According to another aspect of the disclosed subject matter, the semiconductor light source apparatus can include: a phosphor layer having a bottom edge, a cavity and a top edge located between a top surface and an outer surface, and including at least one phosphor material that converts at least one energy of blue light and ultraviolet light into light having a wavelength, the top surface including at least one of a planar surface, a convex surface and a concave surface, the bottom edge formed in a ring shape and being located between the outer surface and an inner surface of the phosphor layer, the cavity including the inner surface of the phosphor layer, an opening surrounded by the bottom edge and a concave surface located opposite the opening, the concave surface of the cavity having an outer end and a central axis formed in a rotational plane with respect to the central axis and connecting to the inner surface of the phosphor layer, and therefore the inner surface of the phosphor layer forming the concave surface of the cavity so as to project from the top end of the concave surface, and the cavity configured to narrow from the opening toward the top end of the concave surface along the central axis of the concave surface of the cavity; a clad layer formed in a ring shape, an inner surface thereof including a reflective material and being located adjacent the outer surface of the phosphor layer, a first opening thereof adjacent the top edge of the phosphor layer, and a second opening thereof located adjacent the bottom edge of the phosphor layer; and a semiconductor laser diode emitting at least one laser light of the blue light and the ultraviolet light, an optical axis thereof corresponding to the substantially central axis of the concave surface of the cavity so that the laser light enters into the phosphor layer from the concave surface of the cavity, wherein the concave surface of the cavity is configured to diffuse a laser light not entering into the phosphor layer from the concave surface.

In this case, in order for the phosphor layer to easily receive light diffused from the concave surface, the inner surface of the phosphor layer can be formed as a rough surface, in which an average roughness Ra of the rough surface of the phosphor layer is between 1.0 a and 50 a, and also the phosphor layer can further include a plurality of convex portions, which are located on the inner surface of the phosphor layer near the concave surface so as to project in a direction of the central axis of the concave surface and side by side in an extending direction of the clad layer, and each of the convex portions can include a planar surface extending in a direction perpendicular to the substantially central axis of the concave surface and an inclined surface inclining in a direction toward the opening of the cavity. In addition, the clad layer can extend toward the opening of the cavity within a range where it does not shade the laser light emitted from the semiconductor laser diode, in order to return light that may return toward the laser diode, again toward the concave surface of the cavity.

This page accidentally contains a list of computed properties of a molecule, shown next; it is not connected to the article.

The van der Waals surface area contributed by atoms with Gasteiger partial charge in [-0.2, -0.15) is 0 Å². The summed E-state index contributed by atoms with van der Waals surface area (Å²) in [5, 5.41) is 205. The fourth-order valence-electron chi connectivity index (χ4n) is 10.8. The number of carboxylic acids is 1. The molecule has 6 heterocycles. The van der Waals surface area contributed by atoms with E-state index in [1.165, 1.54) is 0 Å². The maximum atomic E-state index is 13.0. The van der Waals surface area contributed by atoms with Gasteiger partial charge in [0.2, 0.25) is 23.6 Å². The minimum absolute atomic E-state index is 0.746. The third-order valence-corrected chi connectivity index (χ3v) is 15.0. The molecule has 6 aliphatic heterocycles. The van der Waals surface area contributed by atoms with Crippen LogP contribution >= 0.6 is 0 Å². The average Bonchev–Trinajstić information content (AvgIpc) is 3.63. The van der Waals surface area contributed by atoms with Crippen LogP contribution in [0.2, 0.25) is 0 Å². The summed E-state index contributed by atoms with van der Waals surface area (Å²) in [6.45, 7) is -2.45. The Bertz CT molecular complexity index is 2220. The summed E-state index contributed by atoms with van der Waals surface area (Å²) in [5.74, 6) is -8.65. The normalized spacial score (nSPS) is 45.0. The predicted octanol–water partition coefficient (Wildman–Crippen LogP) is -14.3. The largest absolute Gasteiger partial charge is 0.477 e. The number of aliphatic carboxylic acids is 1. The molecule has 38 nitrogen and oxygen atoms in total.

According to the above-described exemplary semiconductor light source apparatus, when the laser light gets to the concave surface, most of the laser light can enter into the phosphor layer while being refracted on the concave surface. In this case, a laser light not entering into the phosphor layer can be diffused on the concave surface, and most of the laser light can also enter into the phosphor layer that is formed in a relatively small shape due to diffusing lights. Thus, the disclosed subject matter can include providing semiconductor light source apparatuses having a high light-emitting efficiency, which can improve a light-emitting efficiency by promoting effective use of the back-reflection of the laser light.

According to another aspect of the disclosed subject matter, the semiconductor light source apparatus can include: a phosphor layer having a cavity formed in a dome shape, and including at least one phosphor material that converts at least one energy of blue light and ultraviolet light into light having a wavelength, an outer surface thereof including a light-emitting surface that includes at least one of a planar surface, a convex surface and a concave surface, a bottom surface thereof formed in a ring shape and being located between the outer surface and an inner surface thereof, the cavity including the inner surface of the phosphor layer, an opening surrounded by the bottom surface and a concave surface located opposite the opening, the concave surface of the cavity having a top end and a central axis formed in a rotational plane with respect to the central axis and connecting to the inner surface of the phosphor layer, and therefore the inner surface of the phosphor layer forming the concave surface of the cavity so as to project from the top end of the cavity; a clad layer formed in a ring shape, an inner surface thereof including a reflective material and being located adjacent the outer surface of the phosphor layer, a first opening thereof exposing the light-emitting surface from the outer surface of the phosphor layer, and a second opening thereof located adjacent the bottom surface of the phosphor layer; and a semiconductor laser diode emitting at least one laser light of the blue light and the ultraviolet light toward the concave surface of the cavity, an optical axis thereof corresponding to the substantially central axis of the concave surface of the cavity so that the laser light enters into the phosphor layer from the concave surface of the cavity, wherein the concave surface of the cavity of the phosphor layer is configured to diffuse a laser light not entering into the phosphor layer from the concave surface.